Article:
Doppler Effect - A change in frequency of a delayed signal caused by the delay time changing while the cycle is being formed.

DOS - Short for Disk Operating System, which is the function of storage and handling of data by the computer.

Double - 1) To record a second performance, double tracking (recording a second track with a second performance, closely marching the first performance). 2) To use a delay line with medium delay to simulate this.

Drive - 1) To control something else, especially mechanical movement of a recording or playback device. 2) The mechanical mechanism used to Drive (definition 1). 3) To feed a signal to. 4) Short for Disc Drive, the mechanism that writes and reads digital data to and from a floppy disk.

Dropout - A very short absence of signal in magnetic recording usually caused by dirt or defects in the magnetic coating of tapes and discs or any very short loss of an audio signal.

Drum Booth (Drum Room) - An isolation booth/room setup for recording a drum set.

Drum Machine - A sample playback unit (or sound module with synthesized sounds) with drum sounds that can be sequenced by an internal sequencer to play drum patterns.

Drum Pattern - A sequence of drum soundings during a tune played by a drummer or sequenced into a drum machine; especially a short pan used in part of a song.

Dry - 1) Having no reverberation or ambience. 2) More loosely used to describe an audio signal without any signal processing.

DSP - An abbreviation for Digital Signal Processing (Any signal processing done after an analog audio signal has been convened into digital audio).

Dub - 1) To copy a recording. 2) A copy of a recording. 3) A recording made in time with another recording so the final result is a mix of the first recording and second recording. 4) To add dialogue to a picture after the picture has been filmed or recorded on video tape

Dynamic Microphone - 1) A microphone in which the diaphragm moves a coil suspended in a magnetic field to generate an output voltage proportional to the sound pressure level. 2) Occasionally used to mean any microphone that has a generating element, cutting magnetic lines or force to produce an output; a dynamic microphone (definition 1) or a ribbon microphone.

Dynamic Processing (Dynamic Signal Processing) - An automatic change in level (or gain) to change the level relationship of the loudest audio to the softest audio.

Dynamic Range - 1) The level difference (in dB) between the loudest peak and the softest level of a tune recording etc. 2) The level difference between the level of clipping and the noise level in an audio device or channel.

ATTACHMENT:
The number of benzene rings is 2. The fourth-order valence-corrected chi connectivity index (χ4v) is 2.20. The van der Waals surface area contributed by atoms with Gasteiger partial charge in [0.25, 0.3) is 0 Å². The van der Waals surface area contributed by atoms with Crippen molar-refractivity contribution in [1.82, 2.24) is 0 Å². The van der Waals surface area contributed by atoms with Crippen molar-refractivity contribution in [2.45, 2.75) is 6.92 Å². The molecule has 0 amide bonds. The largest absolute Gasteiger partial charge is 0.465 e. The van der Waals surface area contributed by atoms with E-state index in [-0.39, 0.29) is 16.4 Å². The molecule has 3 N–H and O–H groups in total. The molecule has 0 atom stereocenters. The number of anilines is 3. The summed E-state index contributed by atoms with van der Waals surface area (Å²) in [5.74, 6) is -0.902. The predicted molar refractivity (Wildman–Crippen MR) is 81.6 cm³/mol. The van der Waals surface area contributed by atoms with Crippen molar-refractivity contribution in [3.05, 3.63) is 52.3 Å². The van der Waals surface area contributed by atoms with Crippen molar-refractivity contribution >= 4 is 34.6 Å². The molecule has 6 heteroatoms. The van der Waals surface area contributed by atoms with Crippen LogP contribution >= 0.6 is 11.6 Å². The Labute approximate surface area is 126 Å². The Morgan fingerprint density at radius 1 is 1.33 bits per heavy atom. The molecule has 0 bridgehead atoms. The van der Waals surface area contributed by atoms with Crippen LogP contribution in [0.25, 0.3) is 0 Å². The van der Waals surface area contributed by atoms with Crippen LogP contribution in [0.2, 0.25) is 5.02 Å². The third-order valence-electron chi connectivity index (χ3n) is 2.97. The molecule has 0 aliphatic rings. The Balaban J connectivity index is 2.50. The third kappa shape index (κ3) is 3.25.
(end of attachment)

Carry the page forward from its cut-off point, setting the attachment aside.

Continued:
Dynamics - 1) The amount of fluctuation in level of an audio signal. 2) In music, the playing of instruments loudly or softly at different times.

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Early Reflections - The first echoes in a room, caused by the sound from the sound source reflecting off one surface before reaching the listener.

Earth - The British version of the term Ground (In electronics, a place that has zero volts).

Echo - 1) One distinct repeat of a sound because of the sound reflecting off a surface. 2) Loosely, used to mean reverberation (the continuing of a sound after the source stops emitting it, caused by many discrete echoes closely spaced in time).

Echo Chamber - 1) A room designed with very hard, non-parallel surfaces and equipped with a speaker and microphone. 2) Any artificial or electronic device that simulates the reverberation created in a room.

Echo Return - An input of the console, which brings back the echo (reverberation) signal from the echo chamber or other echo effects device.

Echo Send - The output of a console used to send a signal to an echo chamber or delay effects device.

Echo Send Control - A control to send the signal from the input module to the echo chamber or effects device via the echo buss.

Editing - 1) Changing the sequence of a recording by cutting the recording tape and putting the pieces together in the new sequence with splicing tape. 2) Punching in and then punching out on one or more tracks of a multitrack tape recorder to replace previously recorded performances. 3) Changing the sequence of a digital recording's playback by computer program.